Friday, July 6, 2012
A three-judge panel of the D.C. Circuit ruled today in Intercollegiate Broadcasting System, Inc. v. Copyright Royalty Board that the appointment of Copyright Royalty Judges, or CRJs, violated the Appointments Clause. The court remedied the violation by reading out of the CRJ statute the CRJs' for-cause removal provision and permitting the Librarian of Congress to remove CRJs at will. The court said that this alone changed CRJs from "Officers" to "inferior Officers" under the Appointments Clause and allowed them to be appointed by the Librarian of Congress (as provided by statute), and without Presidential nomination and advice and consent of the Senate.
The ruling simply modifies a characteristic of the CRJs' job to put them in line with the Appointments Clause (by making them inferior officers) and sends the case back to the lower court for consideration of the merits. It probably doesn't break any significant new ground under the Appointments Clause or separation of powers (even if this kind of ruling is relatively rare). The court looks to both the power of the position and to its removability to determine whether it's an "Office" or "inferior Office," but the court turns it from an "Office" into an "inferior Office" by focusing only on removability. The court's remedy--reading out of the CRJ statute the for-cause removal and leaving CRJs with only at-will removal--takes a page from the Supreme Court's playbook in Free Enterprise Fund v. PCAOB.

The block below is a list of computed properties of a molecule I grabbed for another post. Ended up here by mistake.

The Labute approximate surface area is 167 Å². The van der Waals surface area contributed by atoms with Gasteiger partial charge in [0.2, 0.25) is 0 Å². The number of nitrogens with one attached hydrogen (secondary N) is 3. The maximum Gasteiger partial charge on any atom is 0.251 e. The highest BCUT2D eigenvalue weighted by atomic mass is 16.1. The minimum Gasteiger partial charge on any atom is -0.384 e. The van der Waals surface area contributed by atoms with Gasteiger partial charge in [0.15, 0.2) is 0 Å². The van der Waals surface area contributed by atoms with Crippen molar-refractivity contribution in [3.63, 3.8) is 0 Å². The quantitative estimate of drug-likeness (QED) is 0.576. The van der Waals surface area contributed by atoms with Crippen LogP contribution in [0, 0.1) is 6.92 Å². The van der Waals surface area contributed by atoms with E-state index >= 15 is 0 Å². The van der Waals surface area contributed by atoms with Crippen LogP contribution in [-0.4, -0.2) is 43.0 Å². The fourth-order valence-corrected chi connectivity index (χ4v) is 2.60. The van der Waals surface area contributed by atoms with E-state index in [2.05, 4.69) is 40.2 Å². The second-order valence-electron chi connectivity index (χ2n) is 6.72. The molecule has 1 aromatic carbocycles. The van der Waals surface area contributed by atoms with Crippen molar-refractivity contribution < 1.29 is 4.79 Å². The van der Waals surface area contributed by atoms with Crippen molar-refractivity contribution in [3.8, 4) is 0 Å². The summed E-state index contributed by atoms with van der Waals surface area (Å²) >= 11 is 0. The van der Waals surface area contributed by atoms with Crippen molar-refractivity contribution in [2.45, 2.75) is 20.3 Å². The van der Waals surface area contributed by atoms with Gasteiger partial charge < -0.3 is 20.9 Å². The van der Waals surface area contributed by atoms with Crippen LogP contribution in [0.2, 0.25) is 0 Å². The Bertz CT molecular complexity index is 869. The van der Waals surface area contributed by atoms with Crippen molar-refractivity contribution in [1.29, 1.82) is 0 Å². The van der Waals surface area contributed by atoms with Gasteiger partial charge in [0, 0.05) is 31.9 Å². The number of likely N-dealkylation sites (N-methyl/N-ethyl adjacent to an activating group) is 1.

The case arose out of a challenge to a CRJ decision on licensing terms between an association of noncommercial webcasters who transmit digital music over the internet in high schools and colleges and owners of the songs' copyrights. CRJs have statutory authority to set these terms, subject to review, discussed below, when the parties can't come to an agreement. The association, Intercollegiate, didn't like the terms set by the CRJ and brought this case arguing that the CRJ is unconstitutional under the Appointments Clause.